Hy-Vee's CEO on growing and experimenting in the Midwest
Randy Edeker talks e-commerce, the company's latest store formats and the pricing pressure Walmart and Aldi are putting on its small-town locations.
Hy-Vee has a reputation for trying new things and staying ahead of the curve. It was one of the first chains to put dietitians in its aisles and now has nearly one in each of its 245 stores. The chain also built out its own e-commerce platform, Aisles Online, and made it available to all stores two years before Amazon bought Whole Foods.
These days, the Midwestern grocer is dabbling in everything from meal kits to clothing aisles and new store concepts. Last year, Hy-Vee opened not one but two different scaled-down store formats — HealthMarket and the new-look convenience store Fast & Fresh. The former features a sports nutrition station and what might be the first grocery store brand hearing aid. The latter is a meal stop where shoppers can fuel up, grab a box of sushi and a growler of beer.
Randy Edeker, Hy-Vee's straight-talking CEO, doesn't see the company as a major innovator or risk taker. To him, it's continuing to build on its legacy strengths and defending its turf in communities ranging from large metros to small towns with just 2,000 people. Grocery Dive sat down with Edeker recently and had a wide-ranging discussion on everything from the growth of Hy-Vee's Market Grille restaurants to the company’s struggles to hold on to workers.
This interview has been edited for length and clarity.
Grocery Dive: Hy-Vee's HealthMarket and Fast & Fresh stores are brand new, with just one location each. But there seems to be high hopes for expansion here. Starting with HealthMarket, which opened last summer in Des Moines — what led to the development of that concept and how have shoppers responded?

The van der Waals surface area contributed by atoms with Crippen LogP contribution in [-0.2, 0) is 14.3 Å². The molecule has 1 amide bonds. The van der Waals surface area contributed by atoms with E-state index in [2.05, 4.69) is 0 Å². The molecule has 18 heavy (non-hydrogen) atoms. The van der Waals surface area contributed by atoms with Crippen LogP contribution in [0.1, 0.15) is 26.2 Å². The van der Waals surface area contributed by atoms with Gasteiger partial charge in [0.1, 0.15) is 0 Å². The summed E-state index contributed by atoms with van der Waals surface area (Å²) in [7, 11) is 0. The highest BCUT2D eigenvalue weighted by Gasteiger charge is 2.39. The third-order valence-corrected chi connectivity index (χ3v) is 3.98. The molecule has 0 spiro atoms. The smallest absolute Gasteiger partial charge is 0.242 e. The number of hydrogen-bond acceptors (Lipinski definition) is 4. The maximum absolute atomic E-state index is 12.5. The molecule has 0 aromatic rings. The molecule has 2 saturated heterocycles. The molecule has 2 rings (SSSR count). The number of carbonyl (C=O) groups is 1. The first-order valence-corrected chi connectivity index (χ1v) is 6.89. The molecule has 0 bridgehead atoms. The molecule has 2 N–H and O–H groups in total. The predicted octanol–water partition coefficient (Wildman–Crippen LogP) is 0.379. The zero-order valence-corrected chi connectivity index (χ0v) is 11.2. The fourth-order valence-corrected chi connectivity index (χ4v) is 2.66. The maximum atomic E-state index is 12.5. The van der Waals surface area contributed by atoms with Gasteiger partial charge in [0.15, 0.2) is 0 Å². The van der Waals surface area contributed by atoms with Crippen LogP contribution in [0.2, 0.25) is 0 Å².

Edeker: There's a lot of talk over what the store of the future is going to look like. I don't think anybody knows, but we know we have to experiment a little bit. Those formats are coming just [by] looking at what works in our big stores. HealthMarket is our natural and organic section that we've had for 25 years. That's been very successful, so what we wanted to do was pull that out of the store and partner that with an overall health view, from Orangetheory Fitness to pharmacy to hearing aids to the walk-in clinic, sports nutrition, vitamins and supplements, and put that all in one place.
If you look at drugstores right now ... I don’t think the drugstore format is necessarily working. So can we reinvent the drugstore format for certain markets? It's really an alternative store, and we're going to see if it can work.
What's the runway for growth with HealthMarket? Is it still 50 to 60 stores?
Edeker: I don't know. I want to do one right now to see how that goes. If I look at Omaha, Minneapolis, Des Moines and Kansas City, I think there could be eight or 10 of those in each one of those big markets. We're going to test it for a while. I have two other locations where we're thinking about building one.
There are some things we would do different, for sure. It might be slightly bigger. We would re-engineer the front end. We're going to move to a self-checkout only front end there in the next few months. The core customer, the customer that loves HealthMarket is the person that's going to go to the kombucha bar, and they love it.
Hy-Vee is pretty deep in convenience stores with over 150 locations. Why build a different format in Fast & Fresh?
Edeker: One in five meals are eaten in the car, the average meal takes 12 minutes to prepare and 60% of women say that they don't know what they're going to eat for dinner at 4 p.m. And so we're seeing Fast & Fresh as an expanded c-store, but it's an expanded c-store with a very fresh focus to try and bring meal solutions to people while they're going home. If you look at how we designed it, most have a Starbucks or a coffee shop on one side and then we have some traditional c-store elements with a much-expanded wine and spirits department in it, some hot food options to go, and then we have meal solutions.
It's a meal replacement store. It's a place to go when I don't know what's for dinner tonight and I don't want to go to the big store.
How do you plan to scale Fast & Fresh compared to HealthMarket?
Edeker: [Fast & Fresh] we're moving a little faster on just because we're established in the c-store business. We have 15 Fast & Fresh [stores] on the budget this year. Those will range from 6,500 square feet to a couple that are 10,000, but most of them are closer to the 6,500 square feet.